Here at Elastic, we see design in everything. From films to roller coasters to desert island tools, we can find the elements of design in almost anything… so it was only a matter of time before we took our eye for design to the food world.
I love to cook, so when I got an Amazon giftcard for Christmas, I immediately spent it on cookbooks. A lot of cookbooks. So many cookbooks that when the box arrived at the Elastic studio, I realised it was going to count as a workout just to drag it home with me. Looking at all my new reading material side by side got me thinking about just how much design goes into the creation of a cookbook by a group of diverse professionals whose expertise is different but whose goals all align: create a book that is usable, beautiful, interesting and, of course, full of delicious things to eat. So what kinds of design expertise go into creating a cookbook? Let’s take a look!
The first thing you might think of when you think of cookbook design is beautiful imagery. These days, photos are imperative for getting home chefs to buy a cookbook; after all, as the saying goes, you eat with your eyes first. For new cooks or obscure dishes, including photos is particularly important as it helps to visualise a final dish in order to know if it’s appealing or not (and as a novice chef, also to know whether you’re ‘doing it right’ when you cook it yourself!).
Cookbooks are not made just to look at, though, which means they need to be clear and uncluttered. Phaidon cookbooks like What To Cook & How To Cook It exemplify both of these facets of visual design, with clean layouts and simple, straightforward images depicting the before, during and after of making a recipe.
Cookbooks are made to be used, and quite often, used HARD. They need to stand up to splashes, spills and dirty hands turning pages. A layflat spine makes following a recipe (and keeping it clean) so much easier—I can tell you exactly which cookbooks I own have layflat spines right off the top of my head because I’m way more likely to cook from them on account of their usability.
But even with a book that stays open, accidents still happen. And when they do, it’s really nice if your favourite cookbook has a wipe-clean cover… even better if it has nice glossy pages you can wipe off, too. Smitten Kitchen’s cookbooks have these features and they’re part of the reason I reach for them so frequently: they’re easy to use, which makes it that much more likely that what I cook from them is going to come out well in the end.
To me, technical design of a cookbook is everything else about a cookbook that makes it more likely that you’ll end up with a delicious dish at the end of your hard work. For instance, the directions in the recipe must be easy to follow. I don’t mean easy to follow like the instructions are clear; I mean they have to actually be easily legible when you’re elbow deep in flour and the timer is going off and something’s about to boil over on the cooker. When I’m at that stage of cooking, the last thing I want is a recipe written in long paragraphs where I can’t easily see what step I’m on.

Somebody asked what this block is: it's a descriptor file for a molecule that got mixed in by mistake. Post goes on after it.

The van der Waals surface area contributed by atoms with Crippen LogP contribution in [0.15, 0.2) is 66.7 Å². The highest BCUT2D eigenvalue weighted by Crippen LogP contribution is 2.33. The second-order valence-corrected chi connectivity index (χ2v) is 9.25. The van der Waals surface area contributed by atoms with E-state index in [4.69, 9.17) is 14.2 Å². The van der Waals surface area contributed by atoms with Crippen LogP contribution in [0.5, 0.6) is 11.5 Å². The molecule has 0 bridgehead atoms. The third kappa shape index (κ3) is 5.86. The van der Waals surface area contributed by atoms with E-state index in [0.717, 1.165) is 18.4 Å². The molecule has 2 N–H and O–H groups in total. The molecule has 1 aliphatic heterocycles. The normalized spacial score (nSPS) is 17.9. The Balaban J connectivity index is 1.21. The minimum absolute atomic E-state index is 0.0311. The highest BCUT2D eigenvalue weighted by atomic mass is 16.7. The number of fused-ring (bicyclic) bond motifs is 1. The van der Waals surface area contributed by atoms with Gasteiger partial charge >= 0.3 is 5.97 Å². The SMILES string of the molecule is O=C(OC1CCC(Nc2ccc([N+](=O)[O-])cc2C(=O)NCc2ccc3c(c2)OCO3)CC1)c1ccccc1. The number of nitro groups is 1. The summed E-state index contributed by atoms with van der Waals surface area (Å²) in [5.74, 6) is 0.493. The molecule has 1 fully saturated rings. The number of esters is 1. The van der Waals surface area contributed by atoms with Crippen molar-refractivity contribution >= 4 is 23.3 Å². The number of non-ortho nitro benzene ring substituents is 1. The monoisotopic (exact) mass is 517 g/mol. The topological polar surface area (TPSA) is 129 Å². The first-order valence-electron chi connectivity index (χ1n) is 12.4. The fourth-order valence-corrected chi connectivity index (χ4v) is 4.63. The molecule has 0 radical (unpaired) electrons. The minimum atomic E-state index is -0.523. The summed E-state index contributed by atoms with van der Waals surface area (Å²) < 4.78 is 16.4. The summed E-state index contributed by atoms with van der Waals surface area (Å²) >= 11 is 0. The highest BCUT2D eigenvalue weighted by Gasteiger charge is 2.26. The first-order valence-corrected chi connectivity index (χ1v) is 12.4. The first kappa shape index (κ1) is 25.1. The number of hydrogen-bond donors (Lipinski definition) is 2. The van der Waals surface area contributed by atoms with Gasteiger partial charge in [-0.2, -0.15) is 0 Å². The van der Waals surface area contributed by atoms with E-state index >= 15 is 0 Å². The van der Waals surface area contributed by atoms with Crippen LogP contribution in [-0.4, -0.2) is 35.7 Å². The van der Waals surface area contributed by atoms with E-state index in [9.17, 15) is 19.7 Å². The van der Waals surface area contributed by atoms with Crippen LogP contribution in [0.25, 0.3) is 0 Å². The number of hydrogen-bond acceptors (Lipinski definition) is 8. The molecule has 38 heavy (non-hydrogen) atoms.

Another thing that helps make the cooking process smoother is having ingredients listed on the same page as the recipe itself so you don’t have to flip between pages when you need to know quantities. All of these little things can make or break a recipe, and if you don’t believe me, you’ve clearly never gotten to the end of a clumsily-written recipe and realised you’re missing a key ingredient because it was listed on a separate page from the rest.
Love him or hate him, Jamie Oliver’s cookbooks are great for this. Besides clearly written recipes with easy to follow layouts, he also gives helpful pointers along the way like ‘this will look curdled, but don’t worry, it will come back together when you add the flour.’
Cooking Up Good Design
All of these aspects of cookbook design ladder up to the single goal of making a usable cookbook: after all, you need beautiful visual design to make sure you’re following the steps correctly, you need a book that stays open to make the process simpler, and you need clear, easy to read layouts to set yourself up for success.
What does this have to do with you? Well, you may not be writing a cookbook, but here at Elastic, our expert creative team understands how to combine all the different facets of design to make an easy-to-use, tasteful finished product (pun intended).
Whether you’re after a website, an interior revamp or a temporary exhibition space, we understand the importance of good design for both aesthetics and functionality and we love cooking up successful new projects. Give us a call today to discuss your design needs!